Carbon-neutral fuels are synthetic fuels (including methane, gasoline, diesel fuel, jet fuel or ammonia) produced by hydrogenating waste carbon dioxide recycled from power plant flue-gas emissions, recovered from automotive exhaust gas, or derived from carbonic acid in seawater. Such fuels are considered carbon-neutral because they do not result in a net increase in atmospheric greenhouse gases. To the extent that synthetic fuels displace fossil fuels, or if they are produced from waste carbon or seawater carbonic acid, and their combustion is subject to carbon capture at the flue or exhaust pipe, they result in negative carbon dioxide emission and net carbon dioxide removal from the atmosphere, and thus constitute a form of greenhouse gas remediation.
Such renewable fuels alleviate the costs and dependency issues of imported fossil fuels without requiring either electrification of the vehicle fleet or conversion to hydrogen or other fuels, enabling continued compatible and affordable vehicles. Carbon-neutral fuels offer relatively low cost energy storage, alleviating the problems of wind and solar intermittency, and they enable distribution of wind, water, and solar power through existing natural gas pipelines. Nighttime wind power is considered the most economical form of electrical power with which to synthesize fuel, because the load curve for electricity peaks sharply during the warmest hours of the day, but wind tends to blow slightly more at night than during the day, so, the price of nighttime wind power is often much less expensive than any alternative. Germany has built a 250 kilowatt synthetic methane plant which they are scaling up to 10 megawatts.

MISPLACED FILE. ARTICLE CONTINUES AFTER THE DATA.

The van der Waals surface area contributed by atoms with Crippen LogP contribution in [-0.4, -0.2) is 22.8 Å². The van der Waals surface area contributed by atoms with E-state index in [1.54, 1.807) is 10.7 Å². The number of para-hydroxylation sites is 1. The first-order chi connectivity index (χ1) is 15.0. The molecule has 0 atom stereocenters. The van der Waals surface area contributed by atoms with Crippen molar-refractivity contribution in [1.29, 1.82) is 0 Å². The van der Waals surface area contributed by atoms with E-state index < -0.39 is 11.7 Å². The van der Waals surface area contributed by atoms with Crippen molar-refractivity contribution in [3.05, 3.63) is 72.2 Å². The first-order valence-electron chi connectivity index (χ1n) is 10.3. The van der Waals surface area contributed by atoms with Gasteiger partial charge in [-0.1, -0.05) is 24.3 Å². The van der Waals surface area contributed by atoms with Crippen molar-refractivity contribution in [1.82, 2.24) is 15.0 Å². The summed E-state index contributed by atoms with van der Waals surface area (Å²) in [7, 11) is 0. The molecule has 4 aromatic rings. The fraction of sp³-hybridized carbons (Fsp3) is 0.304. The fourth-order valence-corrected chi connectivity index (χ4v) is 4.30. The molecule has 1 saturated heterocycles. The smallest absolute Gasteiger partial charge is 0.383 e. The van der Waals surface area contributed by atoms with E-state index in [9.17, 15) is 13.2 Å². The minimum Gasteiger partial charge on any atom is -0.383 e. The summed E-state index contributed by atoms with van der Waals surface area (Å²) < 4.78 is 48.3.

The George Olah carbon dioxide recycling plant in Grindavík, Iceland has been producing 2 million liters of methanol transportation fuel per year from flue exhaust of the Svartsengi Power Station since 2011. It has the capacity to produce 5 million liters per year.
Biofuels provided 3% of the world's transport fuel in 2010. Mandates for blending biofuels exist in 31 countries at the national level and in 29 states/provinces. According to the International Energy Agency, biofuels have the potential to meet more than a quarter of world demand for transportation fuels by 2050.
Since the 1970s, Brazil has had an ethanol fuel program which has allowed the country to become the world's second largest producer of ethanol (after the United States) and the world's largest exporter. Brazil's ethanol fuel program uses modern equipment and cheap sugarcane as feedstock, and the residual cane-waste (bagasse) is used to produce heat and power. There are no longer light vehicles in Brazil running on pure gasoline. By the end of 2008 there were 35,000 filling stations throughout Brazil with at least one ethanol pump.
Nearly all the gasoline sold in the United States today is mixed with 10% ethanol, a mix known as E10, and motor vehicle manufacturers already produce vehicles designed to run on much higher ethanol blends. Ford, Daimler AG, and GM are among the automobile companies that sell "flexible-fuel" cars, trucks, and minivans that can use gasoline and ethanol blends ranging from pure gasoline up to 85% ethanol (E85). By mid-2006, there were approximately 6 million E85-compatible vehicles on U.S. roads. The challenge is to expand the market for biofuels beyond the farm states where they have been most popular to date. Flex-fuel vehicles are assisting in this transition because they allow drivers to choose different fuels based on price and availability. The Energy Policy Act of 2005, which calls for 7.5 billion US gallons (28,000,000 m3) of biofuels to be used annually by 2012, will also help to expand the market.